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Overcrowded ERs Risky for Some Seriously Ill Patients
People with sepsis had to wait almost an extra hour for antibiotics in busy hospitals, study finds
-- Robert Preidt

SUNDAY, May 21, 2017 (HealthDay News) -- People with the potentially life-threatening infection complication known as sepsis are less likely to receive immediate antibiotic treatment in overcrowded emergency departments, researchers say.

"Prompt initiation of appropriate antibiotics is the cornerstone of high-quality sepsis care, a fact emphasized in Medicare quality measures and international guidelines," said the study's lead author, Dr. Ithan Peltan. He is a physician at the Intermountain Medical Center and University of Utah School of Medicine.

Each one-hour delay in receiving antibiotics is associated with as much as a 10 percent increase in the risk of death from sepsis, Peltan pointed out in a news release from the American Thoracic Society.

The study looked at 945 sepsis patients at emergency departments of four hospitals in Utah. The patients were seen between July 2013 and December 2015.

Antibiotics were given within the recommended 3-hour window to 83 percent of patients in an uncrowded ER. However, in a crowded ER, just 72 percent were given timely antibiotics, the investigators found.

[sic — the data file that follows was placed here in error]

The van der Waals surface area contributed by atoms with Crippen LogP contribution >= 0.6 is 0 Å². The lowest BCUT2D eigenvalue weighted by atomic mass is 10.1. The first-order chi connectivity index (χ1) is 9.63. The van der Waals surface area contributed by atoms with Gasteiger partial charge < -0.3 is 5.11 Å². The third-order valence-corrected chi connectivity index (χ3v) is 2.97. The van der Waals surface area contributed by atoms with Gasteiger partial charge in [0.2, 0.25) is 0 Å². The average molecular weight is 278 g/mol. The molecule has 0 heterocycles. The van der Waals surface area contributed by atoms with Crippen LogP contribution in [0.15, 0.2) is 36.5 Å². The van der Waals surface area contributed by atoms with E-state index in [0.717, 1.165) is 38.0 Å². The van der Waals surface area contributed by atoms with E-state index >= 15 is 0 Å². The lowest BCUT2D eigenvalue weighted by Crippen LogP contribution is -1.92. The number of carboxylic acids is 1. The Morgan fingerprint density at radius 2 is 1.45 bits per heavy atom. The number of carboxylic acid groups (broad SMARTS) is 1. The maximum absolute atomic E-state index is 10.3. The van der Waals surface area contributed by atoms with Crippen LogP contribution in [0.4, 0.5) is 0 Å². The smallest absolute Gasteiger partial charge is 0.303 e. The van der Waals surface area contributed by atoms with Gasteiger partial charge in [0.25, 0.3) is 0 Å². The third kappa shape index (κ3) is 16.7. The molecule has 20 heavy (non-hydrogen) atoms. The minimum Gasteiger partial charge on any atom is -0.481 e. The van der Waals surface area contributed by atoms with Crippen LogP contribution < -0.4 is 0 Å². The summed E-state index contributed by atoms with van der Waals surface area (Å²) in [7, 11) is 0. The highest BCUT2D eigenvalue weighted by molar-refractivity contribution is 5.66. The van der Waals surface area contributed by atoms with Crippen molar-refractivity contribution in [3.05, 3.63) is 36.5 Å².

People in a crowded ER waited about 47 minutes longer for antibiotics than those in an uncrowded ER, the findings showed.

"Our findings suggest adequate staff and diagnostic resources are critical to effective sepsis care. Hospitals should also consider sepsis care reorganization to bypass competing demands on clinicians and diagnostic resources," Peltan said.

The study was scheduled to be presented Sunday at an American Thoracic Society meeting, in Washington, D.C. Studies presented at meetings are generally considered preliminary until they've been published in a peer-reviewed journal.

Many emergency departments have protocols that include pre-hospital notification and a rapid response team for conditions such as stroke, heart attack and trauma.

"I suspect similar protocols could improve timely care for sepsis," Peltan said in the news release.

More information

The U.S. Centers for Disease Control and Prevention has more on sepsis.

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